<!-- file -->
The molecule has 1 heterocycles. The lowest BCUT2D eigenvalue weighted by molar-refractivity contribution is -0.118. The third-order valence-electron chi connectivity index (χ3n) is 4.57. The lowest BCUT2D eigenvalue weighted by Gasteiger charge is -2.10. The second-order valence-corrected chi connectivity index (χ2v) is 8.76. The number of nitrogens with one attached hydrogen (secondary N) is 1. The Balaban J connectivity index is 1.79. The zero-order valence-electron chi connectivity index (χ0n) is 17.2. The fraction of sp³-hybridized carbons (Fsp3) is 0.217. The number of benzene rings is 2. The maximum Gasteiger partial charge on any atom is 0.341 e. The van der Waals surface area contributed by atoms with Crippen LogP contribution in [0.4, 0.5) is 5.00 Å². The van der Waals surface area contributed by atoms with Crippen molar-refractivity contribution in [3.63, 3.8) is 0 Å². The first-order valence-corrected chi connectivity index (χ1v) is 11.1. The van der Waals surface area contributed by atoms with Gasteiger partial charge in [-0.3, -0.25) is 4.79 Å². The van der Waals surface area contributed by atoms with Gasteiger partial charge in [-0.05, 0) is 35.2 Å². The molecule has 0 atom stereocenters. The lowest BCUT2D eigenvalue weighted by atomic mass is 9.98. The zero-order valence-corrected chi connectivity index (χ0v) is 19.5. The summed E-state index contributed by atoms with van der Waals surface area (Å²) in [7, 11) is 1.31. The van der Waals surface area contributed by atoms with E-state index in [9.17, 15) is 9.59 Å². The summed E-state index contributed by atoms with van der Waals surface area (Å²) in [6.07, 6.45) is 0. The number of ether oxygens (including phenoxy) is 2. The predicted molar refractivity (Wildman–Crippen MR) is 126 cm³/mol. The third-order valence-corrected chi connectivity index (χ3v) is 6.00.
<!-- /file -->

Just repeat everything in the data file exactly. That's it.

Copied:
The molecule has 1 heterocycles. The lowest BCUT2D eigenvalue weighted by molar-refractivity contribution is -0.118. The third-order valence-electron chi connectivity index (χ3n) is 4.57. The lowest BCUT2D eigenvalue weighted by Gasteiger charge is -2.10. The second-order valence-corrected chi connectivity index (χ2v) is 8.76. The number of nitrogens with one attached hydrogen (secondary N) is 1. The Balaban J connectivity index is 1.79. The zero-order valence-electron chi connectivity index (χ0n) is 17.2. The fraction of sp³-hybridized carbons (Fsp3) is 0.217. The number of benzene rings is 2. The maximum Gasteiger partial charge on any atom is 0.341 e. The van der Waals surface area contributed by atoms with Crippen LogP contribution in [0.4, 0.5) is 5.00 Å². The van der Waals surface area contributed by atoms with Crippen molar-refractivity contribution in [3.63, 3.8) is 0 Å². The first-order valence-corrected chi connectivity index (χ1v) is 11.1. The van der Waals surface area contributed by atoms with Gasteiger partial charge in [-0.3, -0.25) is 4.79 Å². The van der Waals surface area contributed by atoms with Gasteiger partial charge in [-0.05, 0) is 35.2 Å². The molecule has 0 atom stereocenters. The lowest BCUT2D eigenvalue weighted by atomic mass is 9.98. The zero-order valence-corrected chi connectivity index (χ0v) is 19.5. The summed E-state index contributed by atoms with van der Waals surface area (Å²) in [7, 11) is 1.31. The van der Waals surface area contributed by atoms with E-state index in [9.17, 15) is 9.59 Å². The summed E-state index contributed by atoms with van der Waals surface area (Å²) in [6.07, 6.45) is 0. The number of ether oxygens (including phenoxy) is 2. The predicted molar refractivity (Wildman–Crippen MR) is 126 cm³/mol. The third-order valence-corrected chi connectivity index (χ3v) is 6.00.